The CSS2 box model tells us that adjoining vertical margins collapse.

I find it quite annoying, being the source of many design bugs. I hope that by understanding the purpose of collapsing margins, I will understand when to use them and how to avoid them when they are not needed.

What is the purpose of this feature?

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    adjoining vertical margins collapse – sam Oct 10 '13 at 1:51

The general meaning of "margin" isn't to convey "move this over by 10px" but rather, "there must be 10px of empty space beside this element."

I've always found this is easiest to conceptualize with paragraphs.

If you just gave paragraphs margin-top: 10px and had no margins on any other elements, a series of paragraphs would be spaced beautifully. But of course, you'd run into trouble when placing another element underneath a paragraph. The two would touch.

If margins didn't collapse, you'd hesitate to add margin-bottom: 10px to your previous code, because then any pair of paragraphs would get spaced 20px apart, while paragraphs would separate from other elements by only 10px.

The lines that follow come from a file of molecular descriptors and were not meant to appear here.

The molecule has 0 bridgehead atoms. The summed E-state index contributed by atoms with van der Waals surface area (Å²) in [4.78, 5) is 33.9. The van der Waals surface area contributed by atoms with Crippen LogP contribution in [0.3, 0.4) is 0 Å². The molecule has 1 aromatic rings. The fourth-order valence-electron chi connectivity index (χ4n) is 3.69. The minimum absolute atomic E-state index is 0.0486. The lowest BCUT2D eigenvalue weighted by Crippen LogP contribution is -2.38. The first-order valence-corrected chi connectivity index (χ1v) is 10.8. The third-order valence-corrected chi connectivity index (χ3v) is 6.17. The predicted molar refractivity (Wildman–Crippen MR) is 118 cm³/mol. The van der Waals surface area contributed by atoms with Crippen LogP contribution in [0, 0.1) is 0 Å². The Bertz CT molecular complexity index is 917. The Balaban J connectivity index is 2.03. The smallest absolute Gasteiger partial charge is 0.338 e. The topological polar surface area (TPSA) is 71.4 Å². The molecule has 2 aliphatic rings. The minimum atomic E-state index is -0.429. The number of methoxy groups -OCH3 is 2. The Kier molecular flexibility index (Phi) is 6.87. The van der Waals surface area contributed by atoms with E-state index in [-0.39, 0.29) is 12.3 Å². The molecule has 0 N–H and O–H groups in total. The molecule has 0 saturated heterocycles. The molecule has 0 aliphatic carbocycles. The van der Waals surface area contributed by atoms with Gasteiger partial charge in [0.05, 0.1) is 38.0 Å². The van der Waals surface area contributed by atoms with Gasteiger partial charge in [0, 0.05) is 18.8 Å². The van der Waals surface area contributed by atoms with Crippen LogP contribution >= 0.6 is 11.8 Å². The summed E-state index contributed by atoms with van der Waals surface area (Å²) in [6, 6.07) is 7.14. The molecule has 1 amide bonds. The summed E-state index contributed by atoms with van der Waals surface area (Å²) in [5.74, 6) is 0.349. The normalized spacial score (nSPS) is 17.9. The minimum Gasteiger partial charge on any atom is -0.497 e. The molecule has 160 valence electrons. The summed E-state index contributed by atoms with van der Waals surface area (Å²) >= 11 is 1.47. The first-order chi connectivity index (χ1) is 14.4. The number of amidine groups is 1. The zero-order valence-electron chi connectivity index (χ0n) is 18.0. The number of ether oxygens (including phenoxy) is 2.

So vertical margins collapse. By adding top and bottom margins of 10px you're saying, "I don't care what margin rules any other elements have. I demand at least 10px of padding above and below each of my paragraphs."

  • 1
    +1. The same logic applies outside CSS. For example in Microsoft Word, if there is a margin of 12px after a title and of 6px before the paragraph, if the paragraph follows the title, there will be 12px space, not 18px. – Arseni Mourzenko Aug 22 '10 at 19:26
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    right - they collapse - UNLESS they are not the same dom level. E.g. try collapsing this imho simply: it really IS annoying – Toskan Aug 29 '12 at 17:24
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    You mean "UNLESS they're inside a table row". Table rows aren't block-level elements; they have some unique rules. See stackoverflow.com/questions/136727/… for a fuller explanation. – VoteyDisciple Aug 31 '12 at 16:31
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    how about adding the margin-top for that element too? – Minh Nghĩa Jun 6 '19 at 16:22

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